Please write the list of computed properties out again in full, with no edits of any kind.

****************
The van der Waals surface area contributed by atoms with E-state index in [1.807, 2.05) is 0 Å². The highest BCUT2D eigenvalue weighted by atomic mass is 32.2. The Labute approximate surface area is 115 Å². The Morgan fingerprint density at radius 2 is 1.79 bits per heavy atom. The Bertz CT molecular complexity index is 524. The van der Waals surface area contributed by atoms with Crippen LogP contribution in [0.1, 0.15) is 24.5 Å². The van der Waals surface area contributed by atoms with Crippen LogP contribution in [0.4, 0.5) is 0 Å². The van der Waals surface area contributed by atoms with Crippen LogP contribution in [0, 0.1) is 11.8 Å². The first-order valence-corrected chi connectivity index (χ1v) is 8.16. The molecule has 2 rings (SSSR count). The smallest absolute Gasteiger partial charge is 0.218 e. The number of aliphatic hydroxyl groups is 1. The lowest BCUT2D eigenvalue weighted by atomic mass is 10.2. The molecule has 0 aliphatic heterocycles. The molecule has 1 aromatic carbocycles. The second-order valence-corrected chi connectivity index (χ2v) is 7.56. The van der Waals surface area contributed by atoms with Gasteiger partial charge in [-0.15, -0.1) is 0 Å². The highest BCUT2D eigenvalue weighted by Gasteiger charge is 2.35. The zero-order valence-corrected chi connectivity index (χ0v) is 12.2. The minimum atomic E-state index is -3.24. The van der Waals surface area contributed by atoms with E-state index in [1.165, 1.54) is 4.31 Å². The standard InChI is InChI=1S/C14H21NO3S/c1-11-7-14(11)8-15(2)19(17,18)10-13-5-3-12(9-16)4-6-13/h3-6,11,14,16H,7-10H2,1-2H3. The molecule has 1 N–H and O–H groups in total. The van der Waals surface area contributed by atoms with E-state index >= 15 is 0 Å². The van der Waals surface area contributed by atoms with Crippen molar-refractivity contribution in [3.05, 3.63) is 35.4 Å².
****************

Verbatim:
The van der Waals surface area contributed by atoms with E-state index in [1.807, 2.05) is 0 Å². The highest BCUT2D eigenvalue weighted by atomic mass is 32.2. The Labute approximate surface area is 115 Å². The Morgan fingerprint density at radius 2 is 1.79 bits per heavy atom. The Bertz CT molecular complexity index is 524. The van der Waals surface area contributed by atoms with Crippen LogP contribution in [0.1, 0.15) is 24.5 Å². The van der Waals surface area contributed by atoms with Crippen LogP contribution in [0.4, 0.5) is 0 Å². The van der Waals surface area contributed by atoms with Crippen LogP contribution in [0, 0.1) is 11.8 Å². The first-order valence-corrected chi connectivity index (χ1v) is 8.16. The molecule has 2 rings (SSSR count). The smallest absolute Gasteiger partial charge is 0.218 e. The number of aliphatic hydroxyl groups is 1. The lowest BCUT2D eigenvalue weighted by atomic mass is 10.2. The molecule has 0 aliphatic heterocycles. The molecule has 1 aromatic carbocycles. The second-order valence-corrected chi connectivity index (χ2v) is 7.56. The van der Waals surface area contributed by atoms with Gasteiger partial charge in [-0.15, -0.1) is 0 Å². The highest BCUT2D eigenvalue weighted by Gasteiger charge is 2.35. The zero-order valence-corrected chi connectivity index (χ0v) is 12.2. The minimum atomic E-state index is -3.24. The van der Waals surface area contributed by atoms with E-state index in [1.165, 1.54) is 4.31 Å². The standard InChI is InChI=1S/C14H21NO3S/c1-11-7-14(11)8-15(2)19(17,18)10-13-5-3-12(9-16)4-6-13/h3-6,11,14,16H,7-10H2,1-2H3. The molecule has 1 N–H and O–H groups in total. The van der Waals surface area contributed by atoms with E-state index >= 15 is 0 Å². The van der Waals surface area contributed by atoms with Crippen molar-refractivity contribution in [3.05, 3.63) is 35.4 Å².